Jeff talked about their innovation incubator, which has been a place for innovating and creating great solutions for the university. They eventually created LionShare, which is a system that pulls together all kinds of student behavior data and provides the students with a variety of supports and tools that provide just in time support to students that is strong up-front and decreases over time. “For technology to work, integration is the key.”
Does your university support innovation? Will they put money behind it? Will they support it?
If an organization or individual is rewarded for innovation, then innovation will happen.
Some reflections: to me, it seems that implementing the innovation is a major issue. Jeff addressed it with the need to consider stakeholder engagement, but there is much more to it than that. What if we never put enough resources toward solving the problem? What if we don’t beta test? What if we ignore cultural or international issues? What if we don’t use foundational project management strategies effectively?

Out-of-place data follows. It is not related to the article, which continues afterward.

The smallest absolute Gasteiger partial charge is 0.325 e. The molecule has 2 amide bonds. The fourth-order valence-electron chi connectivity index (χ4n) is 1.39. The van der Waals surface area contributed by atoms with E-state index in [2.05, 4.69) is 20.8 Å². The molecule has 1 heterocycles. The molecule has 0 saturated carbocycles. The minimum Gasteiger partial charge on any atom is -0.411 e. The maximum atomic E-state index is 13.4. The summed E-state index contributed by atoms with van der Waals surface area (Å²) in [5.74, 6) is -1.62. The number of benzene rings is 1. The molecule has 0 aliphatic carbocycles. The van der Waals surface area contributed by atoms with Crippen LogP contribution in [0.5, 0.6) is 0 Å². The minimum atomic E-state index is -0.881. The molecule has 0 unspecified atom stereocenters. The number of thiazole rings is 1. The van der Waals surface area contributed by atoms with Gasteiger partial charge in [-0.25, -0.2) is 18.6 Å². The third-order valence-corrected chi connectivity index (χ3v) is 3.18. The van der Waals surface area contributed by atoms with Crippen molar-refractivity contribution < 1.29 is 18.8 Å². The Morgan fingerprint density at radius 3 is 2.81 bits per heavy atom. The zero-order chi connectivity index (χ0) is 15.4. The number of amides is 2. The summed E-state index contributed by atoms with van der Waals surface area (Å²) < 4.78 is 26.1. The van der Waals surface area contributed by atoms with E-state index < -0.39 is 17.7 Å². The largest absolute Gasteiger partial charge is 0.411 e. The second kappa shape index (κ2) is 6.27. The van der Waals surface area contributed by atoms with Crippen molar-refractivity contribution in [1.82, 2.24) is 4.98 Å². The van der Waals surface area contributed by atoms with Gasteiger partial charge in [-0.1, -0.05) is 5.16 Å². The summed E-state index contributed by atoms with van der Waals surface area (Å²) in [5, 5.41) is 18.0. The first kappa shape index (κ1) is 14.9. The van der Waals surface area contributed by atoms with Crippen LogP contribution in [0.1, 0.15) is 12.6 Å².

Breakout Session 1: Identify the Talent You Have, What You Need, and Where to Discover Candidates

MJ Bishop
Dr. Bishop shared some key results of a couple of powerful studies that look closely at centers for teaching and learning.
Bishop, M., & Keehn, A. (2015). Leading academic change: An early market scan of leading-edge postsecondary academic innovation centers.
The results of the study included the following insights:
  • Institutional culture is one of the biggest challenges to innovating, along with lack of resources.
  • Innovation centers seem to be regularly undergoing reorganization. (7 of 10 interviewed were undergoing a major revision).
  • Building collaboration was a key thing organizations were doing (collaboration within campus organizations).
  • There seems to have been a shift from faculty success to student success.
  • Most teaching/learning centers started between 2001 and 2010.
  • Most leaders of these centers have had faculty experience.